Despite some improvement, 14 percent of rural districts missed their spending targets for education in 2021, and 23 percent missed the mark on healthcare. Meanwhile, village budgets are burgeoning. An Asia Foundation assessment conducted in connection with Australian DFAT’s KOMPAK governance program in 2016 found that village governments have limited ideas about where to spend their growing budgets, other than on roads or other basic infrastructure.

While this narrow vision has been widely criticized, village governments have strong incentives to prioritize these projects, which are highly visible and clearly lie within their authority. Their authority to provide other public services, on the other hand, is unclear. Village governments have recognized the need for more robust midwife services, for example, but they’re unsure if they can pay for the operational costs, because midwife services fall under district governments. These are among the challenges that the Asia Foundation is working to address through its local governance programs in Indonesia.

Collaborative Development

Under KOMPAK, the Foundation has been trying to help work out some of these service delivery kinks by promoting district-village collaboration. The Foundation has promoted better access to legal identity services by encouraging villages to hire facilitators to help citizens, particularly the poor and marginalized, navigate district services. Through the DFAT-funded PEDULI program, the Foundation has promoted district-village collaboration to improve access to public services for people with disabilities. The Asia Foundation has also supported a village-level paralegal initiative to provide legal aid services through the USAID-funded MAJu program (eMpowering Access to Justice).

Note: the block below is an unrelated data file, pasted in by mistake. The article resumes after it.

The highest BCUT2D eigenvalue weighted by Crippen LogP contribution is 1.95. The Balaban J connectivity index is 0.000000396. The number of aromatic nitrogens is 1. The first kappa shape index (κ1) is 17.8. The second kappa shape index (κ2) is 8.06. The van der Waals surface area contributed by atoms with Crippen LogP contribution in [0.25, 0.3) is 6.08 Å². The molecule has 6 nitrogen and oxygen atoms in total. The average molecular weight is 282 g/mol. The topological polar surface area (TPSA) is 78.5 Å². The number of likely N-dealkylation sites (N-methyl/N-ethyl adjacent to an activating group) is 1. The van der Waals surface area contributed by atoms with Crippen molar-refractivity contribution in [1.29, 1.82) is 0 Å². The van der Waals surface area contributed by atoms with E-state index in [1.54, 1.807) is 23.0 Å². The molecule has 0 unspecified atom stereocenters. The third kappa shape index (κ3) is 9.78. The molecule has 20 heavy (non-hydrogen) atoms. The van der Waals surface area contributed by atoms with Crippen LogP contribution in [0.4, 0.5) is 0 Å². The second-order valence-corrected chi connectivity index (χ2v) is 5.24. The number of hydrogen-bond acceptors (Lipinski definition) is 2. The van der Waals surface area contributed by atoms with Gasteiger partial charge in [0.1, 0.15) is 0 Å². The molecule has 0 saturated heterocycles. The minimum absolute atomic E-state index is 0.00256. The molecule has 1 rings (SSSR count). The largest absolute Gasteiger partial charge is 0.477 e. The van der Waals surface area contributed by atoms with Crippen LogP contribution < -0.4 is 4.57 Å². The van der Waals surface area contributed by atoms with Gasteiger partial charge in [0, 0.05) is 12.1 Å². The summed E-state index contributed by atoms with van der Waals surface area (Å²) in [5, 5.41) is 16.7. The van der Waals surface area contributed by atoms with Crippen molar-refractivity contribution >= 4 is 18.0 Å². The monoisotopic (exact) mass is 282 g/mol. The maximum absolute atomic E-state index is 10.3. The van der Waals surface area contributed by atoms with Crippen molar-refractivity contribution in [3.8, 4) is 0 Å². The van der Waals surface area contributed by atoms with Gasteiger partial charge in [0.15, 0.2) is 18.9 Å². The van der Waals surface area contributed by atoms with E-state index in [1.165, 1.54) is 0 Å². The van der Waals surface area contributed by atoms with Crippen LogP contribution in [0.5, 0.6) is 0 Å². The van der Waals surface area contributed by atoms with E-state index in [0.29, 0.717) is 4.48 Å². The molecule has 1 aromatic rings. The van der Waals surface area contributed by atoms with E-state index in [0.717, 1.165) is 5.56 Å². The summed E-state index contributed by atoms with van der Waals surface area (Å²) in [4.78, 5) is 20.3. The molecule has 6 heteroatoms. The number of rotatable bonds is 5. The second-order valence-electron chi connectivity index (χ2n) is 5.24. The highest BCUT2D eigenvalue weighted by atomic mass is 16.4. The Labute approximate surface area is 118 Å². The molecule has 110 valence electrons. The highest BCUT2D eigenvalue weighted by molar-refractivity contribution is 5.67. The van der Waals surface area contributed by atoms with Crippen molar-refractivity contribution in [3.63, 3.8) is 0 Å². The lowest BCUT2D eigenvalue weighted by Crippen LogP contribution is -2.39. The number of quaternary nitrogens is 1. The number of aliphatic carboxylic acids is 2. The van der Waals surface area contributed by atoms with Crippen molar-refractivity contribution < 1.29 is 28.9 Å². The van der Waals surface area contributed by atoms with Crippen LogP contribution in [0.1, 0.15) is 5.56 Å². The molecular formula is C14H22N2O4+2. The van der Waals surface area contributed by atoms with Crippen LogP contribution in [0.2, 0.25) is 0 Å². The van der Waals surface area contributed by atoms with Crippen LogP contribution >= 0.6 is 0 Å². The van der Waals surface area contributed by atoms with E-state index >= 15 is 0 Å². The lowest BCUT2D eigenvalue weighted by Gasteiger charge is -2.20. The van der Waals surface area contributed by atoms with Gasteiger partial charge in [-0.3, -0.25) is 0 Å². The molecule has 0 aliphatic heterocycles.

The Foundation is also implementing the USAID ERAT program (Effective, Efficient, and Strong Governance), which is pursuing district-village collaboration to reduce childhood developmental stunting. The program has worked with the district governments of Nias and Karo, in North Sumatra, and Lamongan, in East Java, to promote village co-financing of anti-stunting programs. New regulations clarify what stunting prevention programs can be financed by village budgets—among them premarital counseling and parental education, mother-and-child nutrition programs, and better access to healthcare services, clean drinking water, and decent sanitation.

A community-based stunting prevention program in a village in the Barru district of South Sulawesi. (Photo: USAID ERAT)

Although the regulations were only issued in 2022–2023, they have started showing results. Among 170 villages in Nias, 2023 budgets for stunting reduction grew by 20.9 percent. More impressively, the 259 villages in Karo increased their collective anti-stunting budget threefold to about USD 729,000 a year later. In Lamongan, the new regulations haven’t yet changed village budgets, but community-based anti-stunting programs and organizations have begun to proliferate.